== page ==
Less than a year after Westminster voters approved a one-cent sales tax increase, the city council has approved raises for police and management employees, including the city manager.
The city council Wednesday night approved a three-year agreement for the city manager and 56 management positions, which includes a three percent raise the first year of the agreement and a 3.5 percent raise the second and third years.
The council also increased the severance pay the city manager would receive, if fired, from six to 12 months of his pay.
The council voted 4-1, with Councilwoman Margie Rice voting no, to approve both agreements.
Wednesday’s action follows a vote in September to give the same raise to sworn police officers. Rank-and-file municipal employees were also granted a three-year agreement in June which includes $3,000 cash stipends the first year of the contract followed by $1-per-hour raise the following two years.
The raises come as the city is beginning to see a trickle of new revenue from its one-cent sales tax increase, known as Measure SS, which was approved by 60 percent of voters last November. City officials say the increase will generate up to $14 million in new annual revenue.
The tax increase ballot measure was advertised by proponents as a move to prevent a looming bankruptcy and maintain essential city services, including public safety.
The city police and municipal employees’ union both spent heavily to pass the measure, with the police union spending at least $52,242 in 2016 in support of the sales tax increase and the municipal employees union spending $21,730, according to campaign disclosures.
Resident Sandra McClure, who said she was against Measure SS, questioned whether the raises will put the city in a difficult financial position in six years, when the sales tax increase sunsets and voters will need to decide whether or not to renew the tax.
“After six years the city could be in a worse position than it was before the measure was passed,” McClure said.
The salary increase for management employees will cost the city an additional $502,890 over the next three years, while City Manager Eddie Manfro will receive an additional $33,147.
After the raises, City Manager Eddie Manfro’s salary would be about $234,472 in 2019, or $304,015 including benefits, according to HR director Mike Harary.
Harary said management employees have not received a raise since 2010.
“Your employees did not receive raises but were subject to furloughs, pay cuts and pretty significant lay-offs,” Harary said, referring to lay-offs in 2012 when nearly a third of city staff were cut.
Councilmember Margie Rice was the only member to vote against the raises, although she voted for previous agreements for the police union and municipal employees.
“The people I talked to when they voted for [measure] SS, was for the police, and to get us out of debt, and to save us from bankruptcy,” Rice said. “I know they deserve some raises but I think it is a little bit rushed.”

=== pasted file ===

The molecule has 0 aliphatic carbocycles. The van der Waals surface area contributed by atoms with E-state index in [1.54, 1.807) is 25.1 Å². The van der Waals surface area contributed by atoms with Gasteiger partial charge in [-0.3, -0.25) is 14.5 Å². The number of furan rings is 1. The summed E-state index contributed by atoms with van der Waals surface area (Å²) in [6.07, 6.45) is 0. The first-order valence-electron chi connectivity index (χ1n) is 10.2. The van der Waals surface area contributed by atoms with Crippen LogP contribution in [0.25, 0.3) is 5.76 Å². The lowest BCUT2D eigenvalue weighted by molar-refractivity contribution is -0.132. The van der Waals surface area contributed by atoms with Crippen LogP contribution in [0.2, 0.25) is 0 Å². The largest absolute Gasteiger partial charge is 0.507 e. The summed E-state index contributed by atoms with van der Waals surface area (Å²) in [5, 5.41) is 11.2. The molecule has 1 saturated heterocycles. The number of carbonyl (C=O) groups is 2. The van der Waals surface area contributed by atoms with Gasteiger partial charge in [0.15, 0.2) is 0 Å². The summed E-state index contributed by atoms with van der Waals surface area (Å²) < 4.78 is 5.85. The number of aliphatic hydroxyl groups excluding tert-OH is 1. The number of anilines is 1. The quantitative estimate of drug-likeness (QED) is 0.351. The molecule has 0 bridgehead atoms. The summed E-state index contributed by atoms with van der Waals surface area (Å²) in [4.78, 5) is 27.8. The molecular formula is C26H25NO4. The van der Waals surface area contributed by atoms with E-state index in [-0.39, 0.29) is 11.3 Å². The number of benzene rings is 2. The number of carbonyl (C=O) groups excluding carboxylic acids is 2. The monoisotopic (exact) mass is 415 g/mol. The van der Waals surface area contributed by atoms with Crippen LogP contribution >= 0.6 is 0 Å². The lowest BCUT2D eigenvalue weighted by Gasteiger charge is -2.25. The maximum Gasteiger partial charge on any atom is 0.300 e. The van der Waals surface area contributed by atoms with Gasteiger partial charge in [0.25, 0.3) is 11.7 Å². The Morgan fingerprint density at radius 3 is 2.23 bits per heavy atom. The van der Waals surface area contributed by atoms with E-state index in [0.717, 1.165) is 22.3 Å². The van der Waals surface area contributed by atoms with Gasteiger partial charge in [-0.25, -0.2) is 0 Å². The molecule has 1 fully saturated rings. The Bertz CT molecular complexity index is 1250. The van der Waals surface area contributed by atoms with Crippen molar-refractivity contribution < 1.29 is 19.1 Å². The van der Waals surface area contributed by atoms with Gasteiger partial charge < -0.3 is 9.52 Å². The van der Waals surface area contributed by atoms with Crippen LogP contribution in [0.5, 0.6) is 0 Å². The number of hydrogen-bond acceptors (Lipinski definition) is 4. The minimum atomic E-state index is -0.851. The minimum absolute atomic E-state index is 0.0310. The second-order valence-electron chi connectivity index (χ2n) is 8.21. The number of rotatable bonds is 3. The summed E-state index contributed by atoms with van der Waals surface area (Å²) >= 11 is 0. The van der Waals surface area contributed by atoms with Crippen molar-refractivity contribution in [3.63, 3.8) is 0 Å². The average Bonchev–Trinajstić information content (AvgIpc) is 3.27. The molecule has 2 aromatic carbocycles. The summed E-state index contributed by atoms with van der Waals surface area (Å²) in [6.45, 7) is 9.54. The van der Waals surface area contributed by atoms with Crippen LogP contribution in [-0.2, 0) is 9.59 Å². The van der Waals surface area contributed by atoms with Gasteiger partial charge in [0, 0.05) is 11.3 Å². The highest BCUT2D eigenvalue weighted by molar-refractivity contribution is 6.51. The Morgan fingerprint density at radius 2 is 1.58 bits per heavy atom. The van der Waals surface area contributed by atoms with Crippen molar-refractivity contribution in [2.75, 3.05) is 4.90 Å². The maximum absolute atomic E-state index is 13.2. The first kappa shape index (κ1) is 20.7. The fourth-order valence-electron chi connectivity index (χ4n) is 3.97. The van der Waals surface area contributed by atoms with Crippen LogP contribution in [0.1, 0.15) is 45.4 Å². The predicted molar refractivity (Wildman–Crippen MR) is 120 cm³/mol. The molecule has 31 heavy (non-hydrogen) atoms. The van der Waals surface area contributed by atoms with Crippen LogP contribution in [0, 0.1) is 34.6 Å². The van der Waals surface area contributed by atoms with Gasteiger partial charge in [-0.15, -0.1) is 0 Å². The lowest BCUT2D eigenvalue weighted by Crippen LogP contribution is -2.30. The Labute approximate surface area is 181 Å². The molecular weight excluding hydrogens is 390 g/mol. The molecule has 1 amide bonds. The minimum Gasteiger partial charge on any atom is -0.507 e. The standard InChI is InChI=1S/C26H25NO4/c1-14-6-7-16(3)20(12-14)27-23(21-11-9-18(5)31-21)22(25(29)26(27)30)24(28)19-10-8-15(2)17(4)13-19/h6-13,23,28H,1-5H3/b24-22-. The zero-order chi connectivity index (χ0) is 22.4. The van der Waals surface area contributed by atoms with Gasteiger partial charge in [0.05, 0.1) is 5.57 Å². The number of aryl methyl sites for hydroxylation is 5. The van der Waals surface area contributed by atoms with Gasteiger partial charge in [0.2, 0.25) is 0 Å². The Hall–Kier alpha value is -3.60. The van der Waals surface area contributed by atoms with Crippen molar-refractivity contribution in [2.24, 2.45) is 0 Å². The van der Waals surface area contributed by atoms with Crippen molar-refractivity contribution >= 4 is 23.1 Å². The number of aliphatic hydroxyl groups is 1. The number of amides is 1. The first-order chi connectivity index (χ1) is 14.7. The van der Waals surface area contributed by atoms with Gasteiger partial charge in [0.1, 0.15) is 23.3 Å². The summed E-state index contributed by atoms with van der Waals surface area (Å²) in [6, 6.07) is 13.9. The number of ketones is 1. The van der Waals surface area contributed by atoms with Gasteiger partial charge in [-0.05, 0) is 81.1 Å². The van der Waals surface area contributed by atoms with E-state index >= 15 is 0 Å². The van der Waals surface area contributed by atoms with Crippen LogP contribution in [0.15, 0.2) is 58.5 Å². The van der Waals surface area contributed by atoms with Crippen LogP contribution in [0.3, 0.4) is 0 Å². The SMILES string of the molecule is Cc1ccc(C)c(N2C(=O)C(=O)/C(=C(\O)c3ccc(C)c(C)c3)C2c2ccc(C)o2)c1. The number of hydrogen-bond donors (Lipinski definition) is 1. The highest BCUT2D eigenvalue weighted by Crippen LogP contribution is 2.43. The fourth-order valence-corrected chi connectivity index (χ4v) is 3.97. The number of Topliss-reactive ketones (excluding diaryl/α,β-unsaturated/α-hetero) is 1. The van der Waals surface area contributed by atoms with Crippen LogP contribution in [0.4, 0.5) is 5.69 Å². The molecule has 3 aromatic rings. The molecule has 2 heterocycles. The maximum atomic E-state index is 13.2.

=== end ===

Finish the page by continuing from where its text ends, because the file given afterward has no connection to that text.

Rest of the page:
Councilman Sergio Contreras said that salary increases are necessary to stay competitive with other cities.
“We want to be able to retain quality staff,” said Contreras. “[Measure SS] also included preserving public services…and I don’t want to have a revolving door of staff members because we cannot compete.”
Mayor Tri Ta did not comment on the management raises but praised Manfro.
“He’s a really, really good city manager, outstanding, and professional,” Ta said. “If we compare his salary with other cities, I believe he’s one of the lowest paid city managers in this county.”
Diep, who was against Measure SS, questioned why there was no opposition voiced on previous agreements to give raises to other employees.
“It’s a little troubling that there’s opposition to our city manager contract when what is before us tonight is very similar to what we give to the other groups,” Diep said.
He called the raise for Manfro a “minor salary adjustment.”
“If the five of us do not take care of the only single employee that answers directly to us, how do we expect anybody to be attentive to our interests?” Diep added.
McClure, who was one of three residents who spoke against the raises, questioned whether the city is doing enough to crack down on all cash businesses in Westminster, an issue many opponents raised during the campaign for Measure SS.
“There’s been an issue going on that there are many businesses that do not pay their sales taxes,” said resident Sandra McClure, who also owns a business in Westminster. “I believe that’s part of the reason why we’re in such a deficit.”
McClure said the city should raise the issue to the state Board of Equalization, which until recently was responsible for administering statewide taxes. The agency has since been restructured into the California Department of Tax and Fee Administration.
“You would think that in a city where a councilman works for the state Board of Equalization that the tax compliance would be higher,” said McClure, referring to the fact that councilman Tyler Diep works for the agency as an assistant tax service specialist.
Assistant City Manager Chet Simmons said this week the city met with the Tax and Fee Administration and that the agency will be conducting a citywide survey of sales tax compliance.
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